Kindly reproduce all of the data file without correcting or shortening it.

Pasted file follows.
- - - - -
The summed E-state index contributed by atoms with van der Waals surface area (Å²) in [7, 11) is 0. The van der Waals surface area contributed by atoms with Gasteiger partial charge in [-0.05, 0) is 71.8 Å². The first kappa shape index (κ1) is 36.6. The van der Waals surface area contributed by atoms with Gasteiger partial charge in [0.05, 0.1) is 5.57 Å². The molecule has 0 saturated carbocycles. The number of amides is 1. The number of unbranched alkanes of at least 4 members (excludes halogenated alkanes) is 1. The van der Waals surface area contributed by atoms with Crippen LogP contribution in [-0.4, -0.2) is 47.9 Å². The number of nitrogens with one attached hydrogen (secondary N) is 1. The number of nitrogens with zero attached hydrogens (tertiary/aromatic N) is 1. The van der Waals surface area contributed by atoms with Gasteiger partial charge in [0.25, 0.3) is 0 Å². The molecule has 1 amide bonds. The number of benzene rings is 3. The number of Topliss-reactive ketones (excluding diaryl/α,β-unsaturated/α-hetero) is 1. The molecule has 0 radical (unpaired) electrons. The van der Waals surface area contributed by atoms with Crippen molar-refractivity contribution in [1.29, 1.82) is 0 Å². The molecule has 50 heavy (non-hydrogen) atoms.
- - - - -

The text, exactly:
The summed E-state index contributed by atoms with van der Waals surface area (Å²) in [7, 11) is 0. The van der Waals surface area contributed by atoms with Gasteiger partial charge in [-0.05, 0) is 71.8 Å². The first kappa shape index (κ1) is 36.6. The van der Waals surface area contributed by atoms with Gasteiger partial charge in [0.05, 0.1) is 5.57 Å². The molecule has 0 saturated carbocycles. The number of amides is 1. The number of unbranched alkanes of at least 4 members (excludes halogenated alkanes) is 1. The van der Waals surface area contributed by atoms with Crippen LogP contribution in [-0.4, -0.2) is 47.9 Å². The number of nitrogens with one attached hydrogen (secondary N) is 1. The number of nitrogens with zero attached hydrogens (tertiary/aromatic N) is 1. The van der Waals surface area contributed by atoms with Gasteiger partial charge in [0.25, 0.3) is 0 Å². The molecule has 1 amide bonds. The number of benzene rings is 3. The number of Topliss-reactive ketones (excluding diaryl/α,β-unsaturated/α-hetero) is 1. The molecule has 0 radical (unpaired) electrons. The van der Waals surface area contributed by atoms with Crippen molar-refractivity contribution in [1.29, 1.82) is 0 Å². The molecule has 50 heavy (non-hydrogen) atoms.